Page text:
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Diet and benign prostatic hyperplasia: a study in Greece.

Abstract

OBJECTIVES

To evaluate the nutritional etiology of benign prostatic hyperplasia (BPH) by conducting a case-control study in Athens, Greece. Despite the high morbidity and substantial human suffering produced by BPH, little research has been undertaken concerning the nutritional etiology of this disease.

METHODS

The study sample consisted of 184 patients with histologically confirmed BPH and 246 control patients without clinical evidence of prostate disease. All patients and controls were permanent residents of the greater Athens area. The data were modeled through unconditional logistic regression.

RESULTS

Among the food groups, fruits were inversely related to BPH risk, with a logistic regression-derived odds ratio of 0.79 per quintile increase and 95% confidence interval 0.67 to 0.93. Increased consumption of both butter and margarine was positively associated with BPH risk, and a marginally significant positive association was also evident for seed oils. No overall association was found with respect to consumption of olive oil. In analyses evaluating the role of nutrients rather than foods, zinc, an element selectively concentrated in the prostate gland, was significantly positively associated with BPH risk.

CONCLUSIONS

Our study provides evidence that, among added lipids, butter and margarine may increase the risk of BPH, and fruit intake may reduce this risk. Dietary zinc may play an important role in the etiology of BPH.

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  • Authors+Show Affiliations

    ,

    Department of Hygiene and Epidemiology, University of Athens Medical School, Greece.

    , , , ,

    Source

    Urology 54:2 1999 Aug pg 284-90

    MeSH

    Case-Control Studies
    Diet
    Greece
    Humans
    Logistic Models
    Male
    Middle Aged
    Prostatic Hyperplasia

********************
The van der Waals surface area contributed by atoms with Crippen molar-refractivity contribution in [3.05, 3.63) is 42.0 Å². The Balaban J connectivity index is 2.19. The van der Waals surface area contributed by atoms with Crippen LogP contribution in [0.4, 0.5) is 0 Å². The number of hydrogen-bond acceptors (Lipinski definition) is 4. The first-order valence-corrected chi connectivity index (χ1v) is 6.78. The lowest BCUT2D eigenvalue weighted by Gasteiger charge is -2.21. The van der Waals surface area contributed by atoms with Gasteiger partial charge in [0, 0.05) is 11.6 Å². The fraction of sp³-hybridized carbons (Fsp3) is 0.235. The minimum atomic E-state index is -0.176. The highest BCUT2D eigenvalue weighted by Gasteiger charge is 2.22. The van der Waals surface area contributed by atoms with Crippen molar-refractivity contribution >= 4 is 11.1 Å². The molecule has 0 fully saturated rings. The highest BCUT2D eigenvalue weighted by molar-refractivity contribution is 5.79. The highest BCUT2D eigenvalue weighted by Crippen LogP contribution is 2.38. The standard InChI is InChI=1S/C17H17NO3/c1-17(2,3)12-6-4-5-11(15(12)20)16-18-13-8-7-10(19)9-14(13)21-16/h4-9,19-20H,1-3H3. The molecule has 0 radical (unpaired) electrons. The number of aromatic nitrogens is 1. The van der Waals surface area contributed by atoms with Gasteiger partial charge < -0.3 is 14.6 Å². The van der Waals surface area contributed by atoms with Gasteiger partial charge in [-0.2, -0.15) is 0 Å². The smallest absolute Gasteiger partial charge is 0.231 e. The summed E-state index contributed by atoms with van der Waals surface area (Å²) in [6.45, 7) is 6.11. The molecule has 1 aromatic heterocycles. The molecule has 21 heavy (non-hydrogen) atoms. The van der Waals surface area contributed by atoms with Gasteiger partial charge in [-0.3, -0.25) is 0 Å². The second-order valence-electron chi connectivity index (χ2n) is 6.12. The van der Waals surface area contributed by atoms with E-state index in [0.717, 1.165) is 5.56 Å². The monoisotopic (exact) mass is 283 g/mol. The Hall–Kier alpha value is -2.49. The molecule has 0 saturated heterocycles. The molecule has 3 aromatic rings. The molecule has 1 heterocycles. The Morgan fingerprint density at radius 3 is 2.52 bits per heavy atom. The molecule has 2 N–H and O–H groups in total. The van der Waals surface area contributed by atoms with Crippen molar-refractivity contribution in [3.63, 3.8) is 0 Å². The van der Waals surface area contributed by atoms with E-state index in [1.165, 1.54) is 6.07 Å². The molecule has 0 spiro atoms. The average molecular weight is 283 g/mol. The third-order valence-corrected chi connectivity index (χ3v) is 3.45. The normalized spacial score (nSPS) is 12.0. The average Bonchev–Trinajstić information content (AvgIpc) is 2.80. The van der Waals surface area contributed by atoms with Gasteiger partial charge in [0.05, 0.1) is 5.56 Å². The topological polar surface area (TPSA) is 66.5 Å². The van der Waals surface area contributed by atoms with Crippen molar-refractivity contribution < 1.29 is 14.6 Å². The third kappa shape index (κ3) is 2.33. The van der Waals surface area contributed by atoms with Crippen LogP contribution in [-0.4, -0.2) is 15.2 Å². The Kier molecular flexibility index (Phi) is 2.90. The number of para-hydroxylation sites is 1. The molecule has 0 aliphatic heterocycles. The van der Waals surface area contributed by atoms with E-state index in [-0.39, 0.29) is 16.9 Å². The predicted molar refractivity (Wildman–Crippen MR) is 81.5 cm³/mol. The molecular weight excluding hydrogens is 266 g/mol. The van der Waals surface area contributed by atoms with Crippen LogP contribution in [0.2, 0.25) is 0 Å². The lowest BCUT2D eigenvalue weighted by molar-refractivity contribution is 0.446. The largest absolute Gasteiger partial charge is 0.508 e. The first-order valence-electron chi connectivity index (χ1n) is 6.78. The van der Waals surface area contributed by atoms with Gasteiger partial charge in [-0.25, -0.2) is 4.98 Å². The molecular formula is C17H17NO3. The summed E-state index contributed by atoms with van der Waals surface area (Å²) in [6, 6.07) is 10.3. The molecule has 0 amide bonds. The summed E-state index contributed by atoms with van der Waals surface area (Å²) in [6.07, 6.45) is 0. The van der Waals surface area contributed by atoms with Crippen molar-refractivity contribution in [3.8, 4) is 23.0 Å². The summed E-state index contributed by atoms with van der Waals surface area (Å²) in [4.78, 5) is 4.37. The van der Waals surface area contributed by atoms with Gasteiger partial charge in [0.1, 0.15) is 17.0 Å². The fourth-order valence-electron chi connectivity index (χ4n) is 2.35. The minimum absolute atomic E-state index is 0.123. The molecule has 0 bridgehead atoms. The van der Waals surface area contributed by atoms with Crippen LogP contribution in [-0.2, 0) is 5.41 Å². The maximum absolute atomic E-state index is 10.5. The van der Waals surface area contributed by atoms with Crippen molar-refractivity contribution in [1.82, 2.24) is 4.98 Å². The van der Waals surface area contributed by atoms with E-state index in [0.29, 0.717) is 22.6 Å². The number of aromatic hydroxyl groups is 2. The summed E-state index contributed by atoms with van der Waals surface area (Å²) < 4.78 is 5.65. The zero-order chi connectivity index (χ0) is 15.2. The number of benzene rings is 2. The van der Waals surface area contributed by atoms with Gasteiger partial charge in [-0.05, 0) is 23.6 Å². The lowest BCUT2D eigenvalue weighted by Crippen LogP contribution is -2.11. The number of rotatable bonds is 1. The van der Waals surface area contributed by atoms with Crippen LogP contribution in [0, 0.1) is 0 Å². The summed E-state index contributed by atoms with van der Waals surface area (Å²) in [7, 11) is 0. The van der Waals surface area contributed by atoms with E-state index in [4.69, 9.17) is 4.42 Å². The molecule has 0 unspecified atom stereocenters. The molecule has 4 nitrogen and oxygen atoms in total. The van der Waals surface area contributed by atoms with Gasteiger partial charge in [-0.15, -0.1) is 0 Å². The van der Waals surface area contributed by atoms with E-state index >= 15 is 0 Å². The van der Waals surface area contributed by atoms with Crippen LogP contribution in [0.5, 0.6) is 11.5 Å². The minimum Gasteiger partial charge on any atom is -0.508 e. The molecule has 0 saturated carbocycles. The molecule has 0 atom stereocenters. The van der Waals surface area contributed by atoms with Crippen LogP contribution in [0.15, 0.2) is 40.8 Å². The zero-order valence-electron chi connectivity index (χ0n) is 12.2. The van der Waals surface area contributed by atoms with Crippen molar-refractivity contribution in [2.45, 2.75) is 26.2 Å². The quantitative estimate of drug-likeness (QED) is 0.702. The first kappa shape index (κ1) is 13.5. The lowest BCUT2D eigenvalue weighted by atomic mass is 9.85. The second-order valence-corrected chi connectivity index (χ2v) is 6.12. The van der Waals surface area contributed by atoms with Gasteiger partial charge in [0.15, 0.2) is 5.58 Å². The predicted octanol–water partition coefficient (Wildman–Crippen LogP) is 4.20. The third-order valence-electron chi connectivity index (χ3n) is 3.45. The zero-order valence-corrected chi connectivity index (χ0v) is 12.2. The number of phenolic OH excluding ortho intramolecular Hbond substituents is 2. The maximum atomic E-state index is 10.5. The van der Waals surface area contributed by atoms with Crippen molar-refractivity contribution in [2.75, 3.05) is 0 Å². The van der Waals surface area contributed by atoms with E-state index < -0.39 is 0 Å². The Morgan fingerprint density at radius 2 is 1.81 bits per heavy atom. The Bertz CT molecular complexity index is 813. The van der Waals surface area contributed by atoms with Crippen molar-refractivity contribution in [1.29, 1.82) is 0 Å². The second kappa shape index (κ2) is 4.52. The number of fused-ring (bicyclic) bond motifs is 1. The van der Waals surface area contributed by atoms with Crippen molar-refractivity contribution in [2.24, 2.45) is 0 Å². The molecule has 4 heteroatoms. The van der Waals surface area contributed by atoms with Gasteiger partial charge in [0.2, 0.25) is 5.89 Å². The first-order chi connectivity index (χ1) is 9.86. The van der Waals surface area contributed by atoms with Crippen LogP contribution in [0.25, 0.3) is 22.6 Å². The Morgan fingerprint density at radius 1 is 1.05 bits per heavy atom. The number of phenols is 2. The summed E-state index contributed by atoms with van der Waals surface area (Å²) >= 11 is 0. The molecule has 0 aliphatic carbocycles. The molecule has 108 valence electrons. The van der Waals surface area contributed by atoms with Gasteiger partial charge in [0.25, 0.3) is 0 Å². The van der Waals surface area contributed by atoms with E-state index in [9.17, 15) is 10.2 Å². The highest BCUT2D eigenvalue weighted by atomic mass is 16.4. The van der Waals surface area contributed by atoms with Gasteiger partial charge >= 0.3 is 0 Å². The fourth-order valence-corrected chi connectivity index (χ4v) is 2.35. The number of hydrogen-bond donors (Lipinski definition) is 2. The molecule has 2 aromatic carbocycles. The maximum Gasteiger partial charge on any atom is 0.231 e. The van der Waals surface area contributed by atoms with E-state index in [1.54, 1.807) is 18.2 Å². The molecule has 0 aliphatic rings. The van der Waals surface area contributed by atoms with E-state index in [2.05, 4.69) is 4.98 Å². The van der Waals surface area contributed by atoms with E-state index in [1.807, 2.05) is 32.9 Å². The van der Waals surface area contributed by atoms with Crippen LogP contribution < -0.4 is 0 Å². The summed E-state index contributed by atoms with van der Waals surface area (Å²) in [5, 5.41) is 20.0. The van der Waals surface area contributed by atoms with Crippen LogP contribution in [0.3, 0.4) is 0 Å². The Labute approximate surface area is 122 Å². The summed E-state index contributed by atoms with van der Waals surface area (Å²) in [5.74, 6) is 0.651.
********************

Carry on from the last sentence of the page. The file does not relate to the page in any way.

Pub Type(s)

    Journal Article

    Language

    eng

    PubMed ID

    10443726

    Citation

    Lagiou, P, et al. "Diet and Benign Prostatic Hyperplasia: a Study in Greece." Urology, vol. 54, no. 2, 1999, pp. 284-90.
    Lagiou P, Wuu J, Trichopoulou A, et al. Diet and benign prostatic hyperplasia: a study in Greece. Urology. 1999;54(2):284-90.
    Lagiou, P., Wuu, J., Trichopoulou, A., Hsieh, C. C., Adami, H. O., & Trichopoulos, D. (1999). Diet and benign prostatic hyperplasia: a study in Greece. Urology, 54(2), pp. 284-90.
    Lagiou P, et al. Diet and Benign Prostatic Hyperplasia: a Study in Greece. Urology. 1999;54(2):284-90. PubMed PMID: 10443726.
    * Article titles in AMA citation format should be in sentence-case
    TY - JOUR T1 - Diet and benign prostatic hyperplasia: a study in Greece. AU - Lagiou,P, AU - Wuu,J, AU - Trichopoulou,A, AU - Hsieh,C C, AU - Adami,H O, AU - Trichopoulos,D, PY - 1999/8/12/pubmed PY - 1999/8/12/medline PY - 1999/8/12/entrez SP - 284 EP - 90 JF - Urology JO - Urology VL - 54 IS - 2 N2 - OBJECTIVES: To evaluate the nutritional etiology of benign prostatic hyperplasia (BPH) by conducting a case-control study in Athens, Greece. Despite the high morbidity and substantial human suffering produced by BPH, little research has been undertaken concerning the nutritional etiology of this disease. METHODS: The study sample consisted of 184 patients with histologically confirmed BPH and 246 control patients without clinical evidence of prostate disease. All patients and controls were permanent residents of the greater Athens area. The data were modeled through unconditional logistic regression. RESULTS: Among the food groups, fruits were inversely related to BPH risk, with a logistic regression-derived odds ratio of 0.79 per quintile increase and 95% confidence interval 0.67 to 0.93. Increased consumption of both butter and margarine was positively associated with BPH risk, and a marginally significant positive association was also evident for seed oils. No overall association was found with respect to consumption of olive oil. In analyses evaluating the role of nutrients rather than foods, zinc, an element selectively concentrated in the prostate gland, was significantly positively associated with BPH risk. CONCLUSIONS: Our study provides evidence that, among added lipids, butter and margarine may increase the risk of BPH, and fruit intake may reduce this risk. Dietary zinc may play an important role in the etiology of BPH. SN - 1527-9995 UR - https://www.unboundmedicine.com/medline/citation/10443726/full_citation L2 - https://linkinghub.elsevier.com/retrieve/pii/S0090-4295(99)00096-5 DB - PRIME DP - Unbound Medicine ER -